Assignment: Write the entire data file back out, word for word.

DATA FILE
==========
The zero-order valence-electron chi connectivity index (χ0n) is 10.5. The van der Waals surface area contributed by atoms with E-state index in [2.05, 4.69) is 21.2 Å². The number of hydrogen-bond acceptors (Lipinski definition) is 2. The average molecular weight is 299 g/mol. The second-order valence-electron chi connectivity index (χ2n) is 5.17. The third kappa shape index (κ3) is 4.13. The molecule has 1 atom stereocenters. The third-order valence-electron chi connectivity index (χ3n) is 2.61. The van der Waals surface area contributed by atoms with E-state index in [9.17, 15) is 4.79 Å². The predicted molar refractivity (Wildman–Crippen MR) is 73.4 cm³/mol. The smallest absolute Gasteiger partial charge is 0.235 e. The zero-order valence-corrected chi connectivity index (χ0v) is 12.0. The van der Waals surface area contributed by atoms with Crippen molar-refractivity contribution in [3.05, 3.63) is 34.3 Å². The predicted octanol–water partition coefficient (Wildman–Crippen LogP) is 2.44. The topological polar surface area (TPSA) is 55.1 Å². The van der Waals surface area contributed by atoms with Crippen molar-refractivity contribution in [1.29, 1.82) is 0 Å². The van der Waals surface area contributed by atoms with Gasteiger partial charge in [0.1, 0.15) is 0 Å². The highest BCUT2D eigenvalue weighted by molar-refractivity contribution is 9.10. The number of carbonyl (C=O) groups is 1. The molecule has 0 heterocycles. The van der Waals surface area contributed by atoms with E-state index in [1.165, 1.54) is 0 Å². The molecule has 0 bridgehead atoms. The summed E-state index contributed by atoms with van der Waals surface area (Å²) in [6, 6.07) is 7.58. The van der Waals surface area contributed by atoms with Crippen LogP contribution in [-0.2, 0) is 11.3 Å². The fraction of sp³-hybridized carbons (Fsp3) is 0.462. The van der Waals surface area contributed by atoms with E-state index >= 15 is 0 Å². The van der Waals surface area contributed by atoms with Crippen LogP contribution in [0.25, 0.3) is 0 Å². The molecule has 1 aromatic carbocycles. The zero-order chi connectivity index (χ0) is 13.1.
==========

The zero-order valence-electron chi connectivity index (χ0n) is 10.5. The van der Waals surface area contributed by atoms with E-state index in [2.05, 4.69) is 21.2 Å². The number of hydrogen-bond acceptors (Lipinski definition) is 2. The average molecular weight is 299 g/mol. The second-order valence-electron chi connectivity index (χ2n) is 5.17. The third kappa shape index (κ3) is 4.13. The molecule has 1 atom stereocenters. The third-order valence-electron chi connectivity index (χ3n) is 2.61. The van der Waals surface area contributed by atoms with E-state index in [9.17, 15) is 4.79 Å². The predicted molar refractivity (Wildman–Crippen MR) is 73.4 cm³/mol. The smallest absolute Gasteiger partial charge is 0.235 e. The zero-order valence-corrected chi connectivity index (χ0v) is 12.0. The van der Waals surface area contributed by atoms with Crippen molar-refractivity contribution in [3.05, 3.63) is 34.3 Å². The predicted octanol–water partition coefficient (Wildman–Crippen LogP) is 2.44. The topological polar surface area (TPSA) is 55.1 Å². The van der Waals surface area contributed by atoms with Crippen molar-refractivity contribution in [1.29, 1.82) is 0 Å². The van der Waals surface area contributed by atoms with Gasteiger partial charge in [0.1, 0.15) is 0 Å². The highest BCUT2D eigenvalue weighted by molar-refractivity contribution is 9.10. The number of carbonyl (C=O) groups is 1. The molecule has 0 heterocycles. The van der Waals surface area contributed by atoms with E-state index in [1.165, 1.54) is 0 Å². The molecule has 0 bridgehead atoms. The summed E-state index contributed by atoms with van der Waals surface area (Å²) in [6, 6.07) is 7.58. The van der Waals surface area contributed by atoms with Crippen LogP contribution in [-0.2, 0) is 11.3 Å². The fraction of sp³-hybridized carbons (Fsp3) is 0.462. The van der Waals surface area contributed by atoms with E-state index >= 15 is 0 Å². The van der Waals surface area contributed by atoms with Crippen LogP contribution in [0.25, 0.3) is 0 Å². The molecule has 1 aromatic carbocycles. The zero-order chi connectivity index (χ0) is 13.1.